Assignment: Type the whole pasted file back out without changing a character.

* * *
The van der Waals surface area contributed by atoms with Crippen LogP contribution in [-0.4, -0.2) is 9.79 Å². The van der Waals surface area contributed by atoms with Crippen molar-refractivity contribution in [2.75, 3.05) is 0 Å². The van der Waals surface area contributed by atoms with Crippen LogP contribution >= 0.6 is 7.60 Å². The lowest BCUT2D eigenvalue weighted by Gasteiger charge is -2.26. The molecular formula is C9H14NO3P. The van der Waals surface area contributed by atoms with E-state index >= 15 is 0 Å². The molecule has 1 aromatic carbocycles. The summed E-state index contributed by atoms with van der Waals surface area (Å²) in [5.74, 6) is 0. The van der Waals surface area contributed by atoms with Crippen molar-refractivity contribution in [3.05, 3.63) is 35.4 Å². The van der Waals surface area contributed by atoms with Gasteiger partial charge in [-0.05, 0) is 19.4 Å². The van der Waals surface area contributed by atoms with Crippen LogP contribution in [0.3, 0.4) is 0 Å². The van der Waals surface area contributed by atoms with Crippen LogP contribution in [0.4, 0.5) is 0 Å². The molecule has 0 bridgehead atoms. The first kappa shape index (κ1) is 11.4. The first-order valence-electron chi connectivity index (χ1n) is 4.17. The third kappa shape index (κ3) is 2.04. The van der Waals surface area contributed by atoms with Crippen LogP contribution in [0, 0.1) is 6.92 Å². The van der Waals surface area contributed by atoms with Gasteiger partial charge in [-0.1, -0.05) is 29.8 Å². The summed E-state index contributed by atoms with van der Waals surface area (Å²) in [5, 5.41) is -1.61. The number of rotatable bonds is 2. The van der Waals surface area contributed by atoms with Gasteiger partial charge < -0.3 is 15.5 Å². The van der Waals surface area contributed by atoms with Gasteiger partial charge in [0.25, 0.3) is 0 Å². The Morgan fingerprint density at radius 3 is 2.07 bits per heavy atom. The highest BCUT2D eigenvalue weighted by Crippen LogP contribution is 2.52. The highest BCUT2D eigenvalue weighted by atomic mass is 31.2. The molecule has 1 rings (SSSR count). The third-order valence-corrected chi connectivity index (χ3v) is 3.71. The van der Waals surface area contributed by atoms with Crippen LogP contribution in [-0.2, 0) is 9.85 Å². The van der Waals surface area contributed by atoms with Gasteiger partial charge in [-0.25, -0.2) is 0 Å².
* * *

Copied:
The van der Waals surface area contributed by atoms with Crippen LogP contribution in [-0.4, -0.2) is 9.79 Å². The van der Waals surface area contributed by atoms with Crippen molar-refractivity contribution in [2.75, 3.05) is 0 Å². The van der Waals surface area contributed by atoms with Crippen LogP contribution >= 0.6 is 7.60 Å². The lowest BCUT2D eigenvalue weighted by Gasteiger charge is -2.26. The molecular formula is C9H14NO3P. The van der Waals surface area contributed by atoms with E-state index >= 15 is 0 Å². The molecule has 1 aromatic carbocycles. The summed E-state index contributed by atoms with van der Waals surface area (Å²) in [5.74, 6) is 0. The van der Waals surface area contributed by atoms with Crippen molar-refractivity contribution in [3.05, 3.63) is 35.4 Å². The van der Waals surface area contributed by atoms with Gasteiger partial charge in [-0.05, 0) is 19.4 Å². The van der Waals surface area contributed by atoms with Crippen LogP contribution in [0.3, 0.4) is 0 Å². The van der Waals surface area contributed by atoms with Crippen LogP contribution in [0.4, 0.5) is 0 Å². The molecule has 0 bridgehead atoms. The first kappa shape index (κ1) is 11.4. The first-order valence-electron chi connectivity index (χ1n) is 4.17. The third kappa shape index (κ3) is 2.04. The van der Waals surface area contributed by atoms with Crippen LogP contribution in [0, 0.1) is 6.92 Å². The van der Waals surface area contributed by atoms with Gasteiger partial charge in [-0.1, -0.05) is 29.8 Å². The summed E-state index contributed by atoms with van der Waals surface area (Å²) in [5, 5.41) is -1.61. The number of rotatable bonds is 2. The van der Waals surface area contributed by atoms with Gasteiger partial charge < -0.3 is 15.5 Å². The van der Waals surface area contributed by atoms with Gasteiger partial charge in [0.25, 0.3) is 0 Å². The Morgan fingerprint density at radius 3 is 2.07 bits per heavy atom. The highest BCUT2D eigenvalue weighted by Crippen LogP contribution is 2.52. The highest BCUT2D eigenvalue weighted by atomic mass is 31.2. The molecule has 1 rings (SSSR count). The third-order valence-corrected chi connectivity index (χ3v) is 3.71. The van der Waals surface area contributed by atoms with Crippen LogP contribution in [-0.2, 0) is 9.85 Å². The van der Waals surface area contributed by atoms with Gasteiger partial charge in [-0.25, -0.2) is 0 Å².